In this case, you are going to comp through four different groups of ii-V-I’s in C major, the same as the last exercise, but instead of starting on the root of each chord, you will build each chord from the 3rd of the chord that’s written on the page.
OK, let’s look at this on paper to simplify it a little bit, just in case that last sentence was a bit confusing.
Take Dm7, the iim7 chord, and instead of playing Dm7, you play Fmaj7, which is the chord that is built from the 3rd note of Dm7, F.
Take G7, the V7 chord, and instead of playing G7, you play Bm7b5, which is the chord that is built from the 3rd note of G7, B.
Take Cmaj7, the Imaj7 chord, and instead of playing Cmaj7, you play Em7, which is the chord that is built from the 3rd note of Cmaj7, E.
Or in a handy chart form:
See how this works out? You are basically playing a 3 to 9 chord, so a 9th for each chord without the root in the voicing, spicing up your chords without going beyond basic knowledge of m7, m7b5 and Maj7 chords.
To learn more about this approach, check out my detailed article called “Bebop Vocabulary: 3 to 9 Arpeggios.”
Again, practice the following exercise in C major at first, and with Drop 2 chords on the top four strings, then take it to the other 11 keys as well as to other chord voicings such as Closed Position and Drop 3 chords.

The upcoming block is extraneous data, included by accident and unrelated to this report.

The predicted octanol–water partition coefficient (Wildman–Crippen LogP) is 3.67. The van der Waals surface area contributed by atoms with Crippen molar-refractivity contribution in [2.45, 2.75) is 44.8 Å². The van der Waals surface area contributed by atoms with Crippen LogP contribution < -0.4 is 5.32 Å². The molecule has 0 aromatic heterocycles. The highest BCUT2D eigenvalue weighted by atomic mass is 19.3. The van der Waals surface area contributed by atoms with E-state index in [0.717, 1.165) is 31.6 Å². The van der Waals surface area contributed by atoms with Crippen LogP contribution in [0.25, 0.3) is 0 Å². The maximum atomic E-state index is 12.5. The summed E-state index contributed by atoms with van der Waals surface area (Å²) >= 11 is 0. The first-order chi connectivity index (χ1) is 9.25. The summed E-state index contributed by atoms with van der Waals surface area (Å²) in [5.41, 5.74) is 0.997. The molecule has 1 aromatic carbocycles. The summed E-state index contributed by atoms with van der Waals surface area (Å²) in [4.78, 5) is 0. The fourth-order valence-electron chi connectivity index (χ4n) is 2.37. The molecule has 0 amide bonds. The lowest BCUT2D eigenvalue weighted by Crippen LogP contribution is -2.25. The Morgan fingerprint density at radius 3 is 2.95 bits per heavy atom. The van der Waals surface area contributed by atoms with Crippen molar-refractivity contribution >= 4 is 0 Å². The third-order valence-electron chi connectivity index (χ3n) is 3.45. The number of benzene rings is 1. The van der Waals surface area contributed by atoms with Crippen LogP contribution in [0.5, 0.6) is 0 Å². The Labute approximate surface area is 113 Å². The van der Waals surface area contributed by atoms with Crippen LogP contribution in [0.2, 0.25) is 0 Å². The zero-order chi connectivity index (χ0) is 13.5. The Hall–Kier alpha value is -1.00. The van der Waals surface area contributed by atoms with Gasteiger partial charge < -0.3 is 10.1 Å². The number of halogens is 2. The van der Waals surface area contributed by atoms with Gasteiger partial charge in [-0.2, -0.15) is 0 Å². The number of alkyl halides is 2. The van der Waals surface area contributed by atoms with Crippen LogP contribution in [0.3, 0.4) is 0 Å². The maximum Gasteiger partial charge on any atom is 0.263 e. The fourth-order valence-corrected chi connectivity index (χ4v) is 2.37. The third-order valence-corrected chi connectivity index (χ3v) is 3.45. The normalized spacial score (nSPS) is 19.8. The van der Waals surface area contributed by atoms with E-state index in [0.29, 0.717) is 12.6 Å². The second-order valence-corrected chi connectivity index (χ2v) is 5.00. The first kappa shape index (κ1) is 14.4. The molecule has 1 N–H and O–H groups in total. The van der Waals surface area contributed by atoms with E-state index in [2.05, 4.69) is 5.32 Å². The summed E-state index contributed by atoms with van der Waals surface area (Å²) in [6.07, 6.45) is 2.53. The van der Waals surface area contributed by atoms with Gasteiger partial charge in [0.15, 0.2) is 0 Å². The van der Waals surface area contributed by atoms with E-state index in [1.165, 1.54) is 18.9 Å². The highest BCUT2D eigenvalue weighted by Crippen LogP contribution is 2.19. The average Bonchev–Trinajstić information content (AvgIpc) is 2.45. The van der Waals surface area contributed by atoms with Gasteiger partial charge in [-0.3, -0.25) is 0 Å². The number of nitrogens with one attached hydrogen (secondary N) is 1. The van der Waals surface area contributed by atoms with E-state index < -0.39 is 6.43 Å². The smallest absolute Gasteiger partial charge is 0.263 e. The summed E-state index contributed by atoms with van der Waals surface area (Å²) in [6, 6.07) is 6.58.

So, you’ve now doubled your chord vocabulary without learning anything new, so let’s take it one more step and increase your chord vocabulary by 300% using the same approach with a slight twist.
You are going to do the same thing, play a chord starting on a different note than the tonic for each voicing in the progression, but instead of starting on the third, this time you will start on the 6th of the iim7 and Imaj7 chords, and the b7 of the V7 chord.
That means for Dm7 you will play Bm7b5, for G7 you will play Fmaj7(#11) and for Cmaj7 you will play Am7. Or in chart form that would be:
In this case you are keeping the root in the iim7 and Imaj7 chords, but playing a “rootless” voicing for the V7 chord as you did with each voicing in the previous example.
Here is how you would apply this new set of chord synonyms to a ii-V-I in C major, again with Drop 2 chords on the top four strings.
Now that you have all three of these progressions under your fingers you can mix things up to expand your ii-V-I vocabulary even further.
Try playing a tonic chord for iim7, then the chord from the 3rd for V7 and finally the chord from the 6th for Imaj7.
Try and come up with as many variations on this approach as you can, just stick to the voice-leading concept of keeping your hand within a few fret span and always moving to the closest inversion of the next chord in the progression.
Try the above exercises with any/all chord voicings that you are learning or already have under your fingers.
You will instantly expand your jazz chord vocabulary by 300% without learning anything new, just taking chords you already know and applying them to a new situation.
This will allow you to maximize your time in the practice room, while getting new chordal sounds under your fingers and in your ears at the same time.